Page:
Yeah, I think there's one more challenge, Murray, and that is that wage prices have gone up so much. We're feeling it in my industry, CPA industry. I mean, the wage inflation has been enormous this year. Wage inflation isn't short term because you can't take it away. So if you give somebody a raise, if you give somebody a 10% raise you can't next year say, well, we're going to take away 10%. Once you give it, it's done. So with that wage inflation, how does an entrepreneur deal with that? Given that, okay, prices may come down, but your wages are not going to come down.
This is the delicate balancing act because you certainly don't want to lose employees to your competitors or to another firm in a different industry. And so this is where you have to have an honest conversation with your employees and say, listen, this is the reality of our economy today. And here's where we are in our situation. And I want to be as flexible as possible in order to pay you a wage that's commensurate with your productivity and value to this company. Because without employees, a company is nothing, but by the same token, Without capital investment, a company is nothing.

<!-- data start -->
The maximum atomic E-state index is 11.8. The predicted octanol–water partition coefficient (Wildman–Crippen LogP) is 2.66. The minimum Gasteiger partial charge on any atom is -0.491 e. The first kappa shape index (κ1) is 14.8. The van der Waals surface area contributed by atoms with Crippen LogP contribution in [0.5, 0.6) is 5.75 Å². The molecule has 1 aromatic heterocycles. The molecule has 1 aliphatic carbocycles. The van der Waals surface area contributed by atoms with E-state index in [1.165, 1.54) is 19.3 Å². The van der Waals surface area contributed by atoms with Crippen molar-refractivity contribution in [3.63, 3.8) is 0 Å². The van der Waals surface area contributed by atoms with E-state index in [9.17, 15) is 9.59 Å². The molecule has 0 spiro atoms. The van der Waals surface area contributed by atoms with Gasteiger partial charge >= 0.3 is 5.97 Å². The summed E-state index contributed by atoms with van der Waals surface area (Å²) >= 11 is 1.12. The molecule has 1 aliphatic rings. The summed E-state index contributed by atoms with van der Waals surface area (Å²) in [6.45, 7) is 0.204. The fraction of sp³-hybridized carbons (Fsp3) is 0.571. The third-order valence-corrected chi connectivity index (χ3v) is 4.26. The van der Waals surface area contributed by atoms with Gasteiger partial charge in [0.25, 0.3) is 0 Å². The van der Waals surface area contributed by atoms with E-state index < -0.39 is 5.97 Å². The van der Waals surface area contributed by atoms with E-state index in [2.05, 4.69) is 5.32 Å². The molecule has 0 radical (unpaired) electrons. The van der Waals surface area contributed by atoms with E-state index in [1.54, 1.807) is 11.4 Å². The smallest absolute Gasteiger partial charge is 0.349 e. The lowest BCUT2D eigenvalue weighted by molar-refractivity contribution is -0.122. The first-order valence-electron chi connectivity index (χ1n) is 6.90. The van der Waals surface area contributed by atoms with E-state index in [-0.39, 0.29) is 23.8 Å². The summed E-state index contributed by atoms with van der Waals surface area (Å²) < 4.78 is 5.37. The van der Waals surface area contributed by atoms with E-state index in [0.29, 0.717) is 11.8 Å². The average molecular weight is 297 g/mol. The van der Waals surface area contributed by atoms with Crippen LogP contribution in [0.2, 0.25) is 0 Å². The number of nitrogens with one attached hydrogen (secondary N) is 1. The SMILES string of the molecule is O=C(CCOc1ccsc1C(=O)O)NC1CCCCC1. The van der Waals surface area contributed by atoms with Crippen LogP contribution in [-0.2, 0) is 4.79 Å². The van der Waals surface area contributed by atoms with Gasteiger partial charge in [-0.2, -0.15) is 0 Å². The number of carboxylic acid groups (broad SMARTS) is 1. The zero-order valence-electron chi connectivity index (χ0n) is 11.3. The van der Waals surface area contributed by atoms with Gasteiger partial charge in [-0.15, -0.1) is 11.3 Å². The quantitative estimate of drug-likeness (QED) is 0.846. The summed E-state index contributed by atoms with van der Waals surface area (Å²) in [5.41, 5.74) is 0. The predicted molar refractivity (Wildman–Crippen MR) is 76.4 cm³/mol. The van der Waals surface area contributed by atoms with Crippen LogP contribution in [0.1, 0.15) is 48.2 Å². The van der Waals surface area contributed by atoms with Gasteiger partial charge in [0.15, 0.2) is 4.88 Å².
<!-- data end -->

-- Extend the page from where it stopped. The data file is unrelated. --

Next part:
So you really have to have that conversation with the employees and say, listen, given the situation, we're going have this raise for this year. And we'll revisit it at the end of the year. I think if you do that, instead of trying to lock in a multi-year contract with people, that's where you can get in real deep trouble, because once it hits the fan in the economy and you have this high wage expense, it's very difficult, as you say, to pull it back and therefore, you start laying off employees.